The smiles and warm handshakes were back between Donald Trump and his French counterpart Emmanuel Macron on Thursday as they met in northern France, a sharp turnaround from a bad-tempered meeting last November.
The two leaders took centre stage on the 75th anniversary of the D-Day landings in World War II when 150,000 Allied troops began the liberation of Nazi-occupied France.
Both used the occasion to recall their countries shared history and sacrifice as observers scrutinised their body language for signs of any lingering ill-will following their clashes last year.
There were repeated handshakes, while Trump greeted Macron's wife Brigitte with kisses on three separate occasions during the main commemoration event at a US cemetery in Colleville-sur-Mer where more than 9,000 US servicemen are buried.
"It's been good sometimes and sometimes it hasn't been, but right now it's outstanding," Trump said later of his relationship with Macron as they sat down for a working lunch in the nearby town of Caen.
"So the relationship that we've had together has been really terrific and I appreciate it very much," Trump added.
The last time Macron hosted Trump in France -- for the World War I centenary in November last year -- it turned into a diplomatic fiasco.
Trump arrived angry about Macron's support for a European army and he mocked the French leader on Twitter several days afterwards over his "very low approval ratings".
A French diplomat said that the US president had been angered by a speech during the WWI commemorations and had also resented not being given a bigger role in the gathering that brought 70 leaders together.
In his WWI speech, Macron had said that "nationalism is a betrayal of patriotism" in a 20-minute address at the Arc de Triomphe that also criticised "saying our interests come first and others don't matter."
Again on Thursday, he delivered several thinly-veiled messages to Trump about his "America First" nationalism and isolationist tendencies that have roiled the transatlantic alliance.
"America is never as big as when it is fighting for the freedom of others," he said.
He added that "we must never stop working for the alliance of the free world" while citing the UN, NATO and EU as multilateral organisations that stemmed from World War II, but which are regularly criticised by Trump.
The French diplomat said that after the open hostilities in November, Macron and Trump had held several phone calls during which they rebuilt a relationship that had started remarkably well after Macron's election in 2017.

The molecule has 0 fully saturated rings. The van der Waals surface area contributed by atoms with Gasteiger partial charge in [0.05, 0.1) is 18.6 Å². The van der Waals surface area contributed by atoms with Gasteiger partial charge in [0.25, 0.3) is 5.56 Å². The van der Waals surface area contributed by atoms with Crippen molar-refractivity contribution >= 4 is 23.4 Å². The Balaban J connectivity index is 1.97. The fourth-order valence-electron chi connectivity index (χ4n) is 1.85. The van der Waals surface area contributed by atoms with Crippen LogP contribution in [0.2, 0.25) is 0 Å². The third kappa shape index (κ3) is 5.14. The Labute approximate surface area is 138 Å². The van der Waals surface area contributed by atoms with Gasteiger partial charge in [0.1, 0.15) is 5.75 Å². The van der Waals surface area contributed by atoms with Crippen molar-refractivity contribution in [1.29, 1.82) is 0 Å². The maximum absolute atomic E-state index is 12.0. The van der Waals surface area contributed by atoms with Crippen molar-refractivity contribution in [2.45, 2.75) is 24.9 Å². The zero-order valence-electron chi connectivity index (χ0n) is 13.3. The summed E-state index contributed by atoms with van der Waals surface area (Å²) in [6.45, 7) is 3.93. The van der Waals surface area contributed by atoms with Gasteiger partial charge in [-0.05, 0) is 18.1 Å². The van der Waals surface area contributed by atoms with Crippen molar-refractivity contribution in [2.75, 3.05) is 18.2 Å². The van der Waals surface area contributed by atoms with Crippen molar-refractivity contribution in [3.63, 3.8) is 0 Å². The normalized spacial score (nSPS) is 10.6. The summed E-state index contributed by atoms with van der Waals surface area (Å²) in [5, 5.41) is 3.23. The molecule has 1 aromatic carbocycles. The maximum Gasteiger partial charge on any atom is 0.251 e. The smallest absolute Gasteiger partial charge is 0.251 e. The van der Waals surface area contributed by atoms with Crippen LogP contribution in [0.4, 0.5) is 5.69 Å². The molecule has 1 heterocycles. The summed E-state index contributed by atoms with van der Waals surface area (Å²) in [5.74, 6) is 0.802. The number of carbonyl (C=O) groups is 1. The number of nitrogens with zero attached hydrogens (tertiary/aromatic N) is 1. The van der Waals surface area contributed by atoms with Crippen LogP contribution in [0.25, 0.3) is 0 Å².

"Our approach has stayed the same: we continue to try to persuade and at the same time to cushion the impact when we haven't succeeded," said the diplomat, who was speaking on condition of anonymity.
The problem for Macron is that he has had few successes in persuading Trump to change his mind, while the policy disagreements have mounted.
The two leaders are at odds over Iran, the role of the EU, climate change and trade, while they hold fundamentally different views on how states and allies should interact with each other.
"Macron is not shy about saying the problem in the world is the populist nationalist movement," Trump's one-time adviser and campaign manager Steve Bannon told AFP in a recent interview.
"Macron is always looking to take a shot at the nationalists and I think sometimes he's done it in inappropriate situations," he added.
Unpopular in France
Where the two men have repeatedly found common ground is over military action.
Their armies are in action against the Islamic State group in Syria and Iraq and they struck the regime of Syrian President Bashar al-Assad in April 2018 in retaliation for an alleged chemical attack against civilians.
"We've had great success working together too," Trump said in his comments with Macron. "Your military is excellent. My people report back, they say it's absolutely excellent. They work very well together."
Macron is aware that being critical of the American president plays well domestically in France where Trump is unpopular.
A poll by the YouGov survey group released on Wednesday showed that only 17 percent of French people had a positive view of the former reality TV star.
And only 24 percent thought Macron should take a more cooperative approach with him.
(Except for the headline, this story has not been edited by NDTV staff and is published from a syndicated feed.)
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